Engineering firm Vapourtec in Fornham St Genevieve has developed a pump cited by a University of Cambridge academic paper, as helping people at risk of breast cancer.
The firm’s V-3 pump is used to produced a Tamoxifen, using a chemistry flow process.
Prof Steven V Ley at the university’s Department of Chemistry, led research published in the Organic Process Research and Development journal, cite the pump as a critical component in making the drug which the National Institue for Heath and Care Excellence (NICE) recommend is taken by ‘at risk groups’.
Vapourtec Managing Director Duncan Guthrie, who founded the company in 2003, saidd: “We work with and supply our technology to many research bodies, universities and industrial and commercial organisations but this could be one of our biggest breakthroughs to date.
“The newly developed V-3 pump, incorporated within our own E-series flow chemistry system delivers a much more efficient and effective answer to the production of Tamoxifen and offers a clear template for future pharmaceutical research.
“The group of Professor Steven V Ley published a paper in the influential journal Organic Process Research & Development that describes a telescoped continuous flow process that produces Tamoxifen at the rate of one dose every five seconds.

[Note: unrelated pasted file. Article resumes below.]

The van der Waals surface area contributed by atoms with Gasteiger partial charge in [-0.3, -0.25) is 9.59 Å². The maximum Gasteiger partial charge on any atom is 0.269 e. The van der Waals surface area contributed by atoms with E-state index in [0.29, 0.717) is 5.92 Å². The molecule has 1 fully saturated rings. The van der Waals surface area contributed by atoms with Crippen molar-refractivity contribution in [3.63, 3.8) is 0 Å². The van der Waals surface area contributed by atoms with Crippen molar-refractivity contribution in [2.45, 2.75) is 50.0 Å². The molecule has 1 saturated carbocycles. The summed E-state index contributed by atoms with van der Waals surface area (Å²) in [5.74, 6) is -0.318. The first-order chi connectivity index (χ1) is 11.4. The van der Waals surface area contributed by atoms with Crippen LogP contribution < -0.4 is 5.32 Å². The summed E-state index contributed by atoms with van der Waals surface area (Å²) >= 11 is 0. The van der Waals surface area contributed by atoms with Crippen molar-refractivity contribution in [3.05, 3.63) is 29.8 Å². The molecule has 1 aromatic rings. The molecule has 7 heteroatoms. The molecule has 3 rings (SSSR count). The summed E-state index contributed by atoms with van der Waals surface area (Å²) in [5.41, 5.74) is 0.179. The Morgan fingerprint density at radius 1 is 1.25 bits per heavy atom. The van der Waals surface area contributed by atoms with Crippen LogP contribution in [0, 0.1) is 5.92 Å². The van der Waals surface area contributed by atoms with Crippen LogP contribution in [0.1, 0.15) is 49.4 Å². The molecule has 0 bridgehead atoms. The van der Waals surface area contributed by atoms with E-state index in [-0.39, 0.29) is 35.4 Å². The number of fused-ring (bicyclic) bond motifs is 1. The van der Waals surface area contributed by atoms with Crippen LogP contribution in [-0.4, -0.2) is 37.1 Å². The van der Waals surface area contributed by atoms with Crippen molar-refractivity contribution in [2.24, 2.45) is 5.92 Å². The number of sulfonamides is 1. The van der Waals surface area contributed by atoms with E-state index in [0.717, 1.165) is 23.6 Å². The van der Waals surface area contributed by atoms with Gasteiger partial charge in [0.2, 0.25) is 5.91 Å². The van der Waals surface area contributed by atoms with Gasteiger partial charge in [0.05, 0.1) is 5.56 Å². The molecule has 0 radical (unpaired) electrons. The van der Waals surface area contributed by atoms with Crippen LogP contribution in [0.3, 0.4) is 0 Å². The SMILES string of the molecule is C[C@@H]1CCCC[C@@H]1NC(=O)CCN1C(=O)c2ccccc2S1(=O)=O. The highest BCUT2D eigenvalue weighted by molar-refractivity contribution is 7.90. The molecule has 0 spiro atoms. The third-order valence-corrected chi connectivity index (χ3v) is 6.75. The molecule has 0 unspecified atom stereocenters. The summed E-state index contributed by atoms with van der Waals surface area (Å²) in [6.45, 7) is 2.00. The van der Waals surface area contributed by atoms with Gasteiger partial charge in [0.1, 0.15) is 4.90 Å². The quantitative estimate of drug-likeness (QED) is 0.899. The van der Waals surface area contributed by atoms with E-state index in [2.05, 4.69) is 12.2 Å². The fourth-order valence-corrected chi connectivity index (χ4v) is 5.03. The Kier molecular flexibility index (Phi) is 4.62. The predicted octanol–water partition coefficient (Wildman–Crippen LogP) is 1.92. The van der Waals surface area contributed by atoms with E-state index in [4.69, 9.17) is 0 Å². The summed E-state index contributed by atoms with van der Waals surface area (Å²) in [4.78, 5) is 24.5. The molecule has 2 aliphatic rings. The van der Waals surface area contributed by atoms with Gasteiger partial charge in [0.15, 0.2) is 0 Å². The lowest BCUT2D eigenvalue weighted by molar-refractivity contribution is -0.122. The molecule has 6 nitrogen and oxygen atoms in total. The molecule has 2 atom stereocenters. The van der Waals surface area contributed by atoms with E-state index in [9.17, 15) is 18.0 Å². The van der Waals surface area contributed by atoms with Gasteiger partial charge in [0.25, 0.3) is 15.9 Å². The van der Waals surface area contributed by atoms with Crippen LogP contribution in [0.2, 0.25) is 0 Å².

“In June of this year the National Institute for Health and Care Excellence (NICE) recommended that Tamoxifen should be taken by ‘at-risk’ groups of women because the drug can help prevent the contraction of breast cancer.
“Existing approaches for the production of Tamoxifen present a number of challenges however the V-3 provides an alternative, novel approach resulting from its ability to pump previously difficult to handle reagents based on its unique pumping ability.”
Dr Duncan Browne of Cambridge University, a member of the research team, said: “The V-3 pump has enabled us to expand previous flow chemical reactions into truly continuous processes that produce significant quantities of materials.
“The simplified pumping of organometallic species have allowed us to access reactions and reactivity that we have previously found difficult.”
Andrew Mansfield, Applications Specialist with Vapourtec, said: “This is a very important paper from Cambridge University that reports on a significant breakthrough in flow chemistry with our E-series system, incorporating the V-3 pump, proving to be a critical component of the entire process.
“This is a perfect example of how technological innovation in the field of flow chemistry can deliver more effective and efficiently manufactured solutions for a wide variety of industries, including pharmaceuticals.”